Developers want to turn Silver Spring property into urban neighborhood
by Kevin James Shay Staff writer
The Montgomery County Planning Board unanimously approved Thursday a site plan for the first phase of an estimated $650 million redevelopment of The Blairs, a 30-acre apartment and retail development near the Metro station in downtown Silver Spring.
In the initial phase, Rockville developer The Tower Cos. plans to remove several Blair Towers buildings containing 266 unoccupied units that date to the 1950s around Eastern Avenue and Blair Mill Road. The company will construct a new, multi-faceted building as high as 18 stories, with up to 507 housing units, including as many as 64 moderately-priced units.
The building will be in two sections of various heights, but it is considered a single building, with shared underground parking and amenities like a fitness center and swimming pool.
With construction taking more than a decade, the developer hopes to install almost 1,700 new apartments and overhaul the sprawling suburban-type property into a more walkable, urban neighborhood with green space and public areas containing sculptures and benches. About 1,100 units would be preserved. The plan calls for as much as 3.4 million square feet of residential property and 450,000 square feet of retail, office and other commercial uses.
Some 20 percent of the area — bounded by Colesville Road, East-West Highway, Blair Mill and Eastern — would be public space and urban parks. Parking would be mainly underground, rather than the present surface lots and garages.
“We’re very excited about this project,” said Sri Velamati, vice president of development for The Tower Cos.
The County Council does not have to approve the site plan, said Stephanie Dickel, the project’s lead planner with the county planning department.
Preliminary work on demolishing the first phase of buildings, which are unoccupied, has started. Many former residents of those buildings moved to other Blair properties in the area.
Officials hope to break ground on the two new buildings early next year with completion of those slated for early 2017.
One resident of The Blairs said during the Thursday meeting she was not all that excited about the potential “overdevelopment” of downtown Silver Spring and how she may be priced out of living there.
The Blairs follows county rent guidelines, provides moderately-priced units and offers a two-year lease with a fixed rent, Velamati said.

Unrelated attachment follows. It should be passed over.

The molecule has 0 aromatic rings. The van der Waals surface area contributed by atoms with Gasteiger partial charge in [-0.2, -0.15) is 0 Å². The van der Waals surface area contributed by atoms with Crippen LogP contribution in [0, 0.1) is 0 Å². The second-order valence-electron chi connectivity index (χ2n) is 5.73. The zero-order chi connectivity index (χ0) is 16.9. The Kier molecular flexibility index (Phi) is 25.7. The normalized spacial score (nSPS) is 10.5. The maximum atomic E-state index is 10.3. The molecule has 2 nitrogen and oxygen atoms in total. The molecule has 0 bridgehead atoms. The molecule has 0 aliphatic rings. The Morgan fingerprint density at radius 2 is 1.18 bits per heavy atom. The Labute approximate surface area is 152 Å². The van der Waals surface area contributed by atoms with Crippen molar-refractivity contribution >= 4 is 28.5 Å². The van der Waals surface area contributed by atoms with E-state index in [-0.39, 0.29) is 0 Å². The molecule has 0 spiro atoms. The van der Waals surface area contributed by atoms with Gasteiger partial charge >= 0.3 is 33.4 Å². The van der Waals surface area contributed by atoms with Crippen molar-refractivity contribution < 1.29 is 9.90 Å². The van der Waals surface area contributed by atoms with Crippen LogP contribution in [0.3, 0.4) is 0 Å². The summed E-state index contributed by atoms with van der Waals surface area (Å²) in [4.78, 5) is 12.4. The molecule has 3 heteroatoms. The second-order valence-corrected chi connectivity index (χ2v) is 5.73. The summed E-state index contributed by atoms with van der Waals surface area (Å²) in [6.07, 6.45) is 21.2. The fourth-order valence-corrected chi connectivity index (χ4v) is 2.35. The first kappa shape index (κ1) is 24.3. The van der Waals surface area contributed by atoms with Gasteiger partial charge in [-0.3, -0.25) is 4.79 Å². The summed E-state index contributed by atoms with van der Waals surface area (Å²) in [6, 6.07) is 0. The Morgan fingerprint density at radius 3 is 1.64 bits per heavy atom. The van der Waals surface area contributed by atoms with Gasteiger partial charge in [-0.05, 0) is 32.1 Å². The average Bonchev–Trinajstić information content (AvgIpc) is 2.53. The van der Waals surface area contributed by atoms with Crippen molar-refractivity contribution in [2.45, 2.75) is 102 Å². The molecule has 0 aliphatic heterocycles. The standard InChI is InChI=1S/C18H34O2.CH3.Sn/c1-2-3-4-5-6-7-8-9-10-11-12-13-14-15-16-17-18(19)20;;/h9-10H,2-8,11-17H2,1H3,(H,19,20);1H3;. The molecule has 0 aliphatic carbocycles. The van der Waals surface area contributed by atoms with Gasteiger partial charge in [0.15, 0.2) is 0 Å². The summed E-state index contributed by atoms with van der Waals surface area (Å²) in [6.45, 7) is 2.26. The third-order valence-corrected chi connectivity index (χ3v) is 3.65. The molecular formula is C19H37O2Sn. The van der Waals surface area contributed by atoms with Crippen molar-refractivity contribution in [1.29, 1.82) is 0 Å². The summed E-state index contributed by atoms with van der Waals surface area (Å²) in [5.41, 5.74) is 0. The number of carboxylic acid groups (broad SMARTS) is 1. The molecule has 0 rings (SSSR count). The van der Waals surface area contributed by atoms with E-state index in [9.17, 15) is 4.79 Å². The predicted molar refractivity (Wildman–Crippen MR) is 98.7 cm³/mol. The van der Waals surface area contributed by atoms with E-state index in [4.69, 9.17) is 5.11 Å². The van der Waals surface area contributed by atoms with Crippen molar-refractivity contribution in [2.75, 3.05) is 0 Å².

“Affordability is an issue,” he said. “If the community becomes unaffordable, many people may choose not to live in Silver Spring.”
The Blairs also has held meetings with tenants, including some open to the public, to explain the redevelopment project, Velamati said.
“Our goal is not to inconvenience residents, but to make this a better place for them to live,” he said.
Increasing the supply of available rental units will help keep rents lower, Planning Board chairman Casey Anderson said.
“We are lucky we have people who want to move to Silver Spring,” Anderson said. “Unless we increase the housing supply, we will have more pressure on prices since there is more demand. ... This kind of project is exactly the kind of thing we need.”
When The Blairs was originally discussed in the 1950s, there probably were people who thought it would be too big of a project and cause overdevelopment, Anderson said. He said he was enthusiastic about the long-term benefits but realized the redevelopment could provide difficulties to some.
Tower officials should be commended for being willing to lose income by phasing in redevelopment and “investing in the future,” board member Norman Dreyfuss said. “Not a lot of developers have that long-term vision,” he said.
The board received letters supporting the project from civic and business groups, including the Greater Silver Spring Chamber of Commerce and Silver Spring Citizens Advisory Board.
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